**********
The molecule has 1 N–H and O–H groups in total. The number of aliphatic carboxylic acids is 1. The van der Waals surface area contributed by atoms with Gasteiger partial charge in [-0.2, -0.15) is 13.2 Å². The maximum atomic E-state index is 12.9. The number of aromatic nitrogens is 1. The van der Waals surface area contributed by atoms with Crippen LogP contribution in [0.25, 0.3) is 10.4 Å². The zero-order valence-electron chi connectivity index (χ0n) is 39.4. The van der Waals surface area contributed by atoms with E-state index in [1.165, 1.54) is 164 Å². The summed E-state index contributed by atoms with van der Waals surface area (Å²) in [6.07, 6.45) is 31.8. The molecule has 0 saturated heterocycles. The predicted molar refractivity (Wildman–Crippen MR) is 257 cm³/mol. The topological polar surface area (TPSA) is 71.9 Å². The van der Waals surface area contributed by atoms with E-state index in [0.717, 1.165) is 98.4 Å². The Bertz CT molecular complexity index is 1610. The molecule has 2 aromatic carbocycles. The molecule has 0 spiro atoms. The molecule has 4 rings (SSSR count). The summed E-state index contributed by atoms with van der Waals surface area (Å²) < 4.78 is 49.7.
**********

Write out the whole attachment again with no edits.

The molecule has 1 N–H and O–H groups in total. The number of aliphatic carboxylic acids is 1. The van der Waals surface area contributed by atoms with Gasteiger partial charge in [-0.2, -0.15) is 13.2 Å². The maximum atomic E-state index is 12.9. The number of aromatic nitrogens is 1. The van der Waals surface area contributed by atoms with Crippen LogP contribution in [0.25, 0.3) is 10.4 Å². The zero-order valence-electron chi connectivity index (χ0n) is 39.4. The van der Waals surface area contributed by atoms with E-state index in [1.165, 1.54) is 164 Å². The summed E-state index contributed by atoms with van der Waals surface area (Å²) in [6.07, 6.45) is 31.8. The molecule has 0 saturated heterocycles. The predicted molar refractivity (Wildman–Crippen MR) is 257 cm³/mol. The topological polar surface area (TPSA) is 71.9 Å². The van der Waals surface area contributed by atoms with E-state index in [0.717, 1.165) is 98.4 Å². The Bertz CT molecular complexity index is 1610. The molecule has 2 aromatic carbocycles. The molecule has 0 spiro atoms. The molecule has 4 rings (SSSR count). The summed E-state index contributed by atoms with van der Waals surface area (Å²) < 4.78 is 49.7.